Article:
The is an epic James Beard award-winning memoir by culinary history and educator Michael W. Twitty, whose site is Aforculinaria. He traces his ancestry, both black and white, through food from Africa to America, in slavery and freedom, and he adds real insight into the idea of who “owns” barbecue, soul, and Southern food. It’s fascinating and in-depth.
Adams is the blogger behind the popular Grandbaby Cakes and I have yet to find a cake in this book I don’t want to bake. I mean! Pineapple Upside-Down Hummingbird Cake! Kentucky Brown Butter Cake! Key Lime Pie Cake! Nana Pudding Tiramisu Cake! German Chocolate Pound Cake! Marble Texas Sheet Cake. Yes, you need to buy this.
I don’t need to tell you who Carla Hall is — we’ve been following her all the way since Top Chef — but I know sometimes when people become big enough celebrities, we forget that they might also be amazing writers and cooks. This book should remove any misplaced doubt. Cracked Shrimp with Comeback Sauce. Tomato Pie with Garlic Bread Crust. Poured Caramel Cake. And she’s pretty famous, to say the least, for her Nashville Hot Chicken.
This is a collection of recipes from the cafe at the National Museum of African American History and Culture in DC (which features prominently in Kwame Onwuachi’s memoir as well) and I haven’t cooked from it yet (my loss) but I hear the mac-and-cheese is not to be missed. You don’t have to tell me twice.
Deetz uses cookbooks, plantations records, and even folkore to take a nunaced look at the lives of enslaved planation cooks before and after emancipation, as well as the foods they created from — from oyster stew, gumbo, and fried fish — that were credit to their white owners. This specifically focuses on Virginia plantations — Thomas Jefferson’s Monticello and George Washington’s Mount Vernon which is very 👀 and I love it.
This is a ridiculous story but here we go: This book from the Great British Bake-Off semifinalist was actually pulled down from the stack by my daughter on Mother’s Day. She’s been learning how to write and my mother’s day card read — I couldn’t make this up if I tried — “I LOVE YOU MOMMY NEW WAY TO CAKE BENAJMINA EBUEHI” I guess she was copying a message my husband had shown her how to write and started copying nearby words and it got a little jumbled up and I’m saving it forever. She’s selected the Elderflower and Roasted Strawberry Cake (it’s pink) for my birthday but I am intrigued by the Caramelized Plantain Upside-Down Cake, the Date & Rooibos Loaf (a reader favorite), and the Plum and Black Pepper Cake. Do I have to choose?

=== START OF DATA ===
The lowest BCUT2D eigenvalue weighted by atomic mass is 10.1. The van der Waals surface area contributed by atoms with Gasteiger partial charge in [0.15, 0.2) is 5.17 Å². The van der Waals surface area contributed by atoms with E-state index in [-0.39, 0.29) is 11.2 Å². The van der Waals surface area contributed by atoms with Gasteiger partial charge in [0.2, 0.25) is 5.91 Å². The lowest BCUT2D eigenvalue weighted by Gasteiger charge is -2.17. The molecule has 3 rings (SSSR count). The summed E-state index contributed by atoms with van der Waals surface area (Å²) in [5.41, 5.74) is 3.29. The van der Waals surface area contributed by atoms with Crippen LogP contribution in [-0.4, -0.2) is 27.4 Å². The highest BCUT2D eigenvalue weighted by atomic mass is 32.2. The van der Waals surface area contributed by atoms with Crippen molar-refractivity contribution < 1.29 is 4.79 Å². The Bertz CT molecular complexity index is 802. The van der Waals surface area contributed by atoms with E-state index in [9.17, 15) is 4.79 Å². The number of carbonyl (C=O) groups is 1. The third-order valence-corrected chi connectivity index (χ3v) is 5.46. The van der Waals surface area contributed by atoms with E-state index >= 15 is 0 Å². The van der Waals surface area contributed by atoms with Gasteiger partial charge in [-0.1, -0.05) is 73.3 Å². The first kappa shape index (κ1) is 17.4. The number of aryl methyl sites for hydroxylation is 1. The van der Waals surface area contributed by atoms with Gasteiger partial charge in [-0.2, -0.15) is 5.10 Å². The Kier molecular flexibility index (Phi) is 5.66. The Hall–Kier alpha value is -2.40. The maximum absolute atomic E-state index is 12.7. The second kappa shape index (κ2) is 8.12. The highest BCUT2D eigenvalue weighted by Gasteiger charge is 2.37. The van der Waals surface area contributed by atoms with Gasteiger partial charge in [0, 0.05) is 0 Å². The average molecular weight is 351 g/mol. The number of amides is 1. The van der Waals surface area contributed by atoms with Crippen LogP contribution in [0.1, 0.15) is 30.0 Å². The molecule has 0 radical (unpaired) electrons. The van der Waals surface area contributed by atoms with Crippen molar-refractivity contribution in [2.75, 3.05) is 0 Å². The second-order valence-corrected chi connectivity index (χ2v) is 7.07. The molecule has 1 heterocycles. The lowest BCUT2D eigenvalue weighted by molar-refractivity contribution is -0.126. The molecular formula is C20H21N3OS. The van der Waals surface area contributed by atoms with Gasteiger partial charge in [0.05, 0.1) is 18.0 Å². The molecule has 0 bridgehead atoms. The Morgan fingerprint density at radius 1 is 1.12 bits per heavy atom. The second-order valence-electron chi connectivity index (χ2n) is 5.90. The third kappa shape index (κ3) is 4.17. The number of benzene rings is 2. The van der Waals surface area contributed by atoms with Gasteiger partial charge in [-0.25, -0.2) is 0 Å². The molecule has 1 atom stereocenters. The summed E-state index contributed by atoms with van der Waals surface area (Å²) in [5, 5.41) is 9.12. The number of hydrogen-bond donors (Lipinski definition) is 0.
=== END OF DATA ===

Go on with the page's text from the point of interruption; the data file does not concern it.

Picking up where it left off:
Sorry to tease but this won’t be out until June 16th of this year. (However, preorders are a very important way. to support books.) It caught my attention via this recent article on Taste, “New World Sourdough is Hardly New.” I love that it looks beyond the sourdough as a crusty, adored loaf at a local sandwich shop and reminds us that, technically speaking, “any fermented bread made between roughly 3,700 BC and the invention of commercial yeast in the 1800s could be considered sourdough too.”
This book also isn’t out yet but I know it will be worth the wait until October. (And I repeat, preorders are a very integral part of a book’s success) I’m looking looking forward to this collection of recipes from grandmothers in eight eastern African nations which were considered the backbone of the spice trade (think: black pepper and vanilla, so central to SK cooking). Also, I’m Team Grandma Cooking, always.
6/19/20: Plus, a few great ones I missed:
More places to shop for books:
Bookshop.org (which can either direct you to a local independent bookstore to directly support or, if you order through the site, will pool profits with every associated independent bookstore)
Indiebound.org (will also direct you to a local independent bookstore to shop from)
Black Pearl Books (Austin, TX)
Brave and Kind Books (Kids books) (Decatur, GA)
Cafe Con Libros. (Brooklyn, NY)
The Dock (Fort Worth, TX)
Eso Won Books (Los Angeles, CA)
Eye See Me (St. Louis, MO)
Frugal Bookstore (Boston, MA)
Fulton Street Books (Tulsa, OK)
Grassrootz Bookstore (Phoenix, AZ)
Harriet’s Bookshop (Philadelphia, PA)
The Lit Bar (Bronx, NY)
Loyalty Books (Washington DC & Silver Spring, MD)
Mahogany Books (Washington DC)
Malik Books (Los Angeles, CA)
Marcus Books (Oakland, CA)
Pyramid Books (Boyton Beach, FL)
The Schomburg Shop (Harlem, NY)
Semicolon (Chicago, IL)
Shop at Matter (Denver, CO)
Sister’s Uptown (New York, NY)
Source Booksellers (Detroit, MI)
Third Eye Books, Accessories, and Gifts (Portland, OR)
Turning Page Bookshop (Goose Creek, SC)
Uncle Bobbies (Philadelphia, PA)
Wild Fig Books (Lexington, KY)
Please note: Even if these stores aren’t open right now due to the Coronavirus, they are usually happy to take orders on the phone or online; most will ship and many will do curbside pickup. Support the businesses you want to see in your neighborhood, always.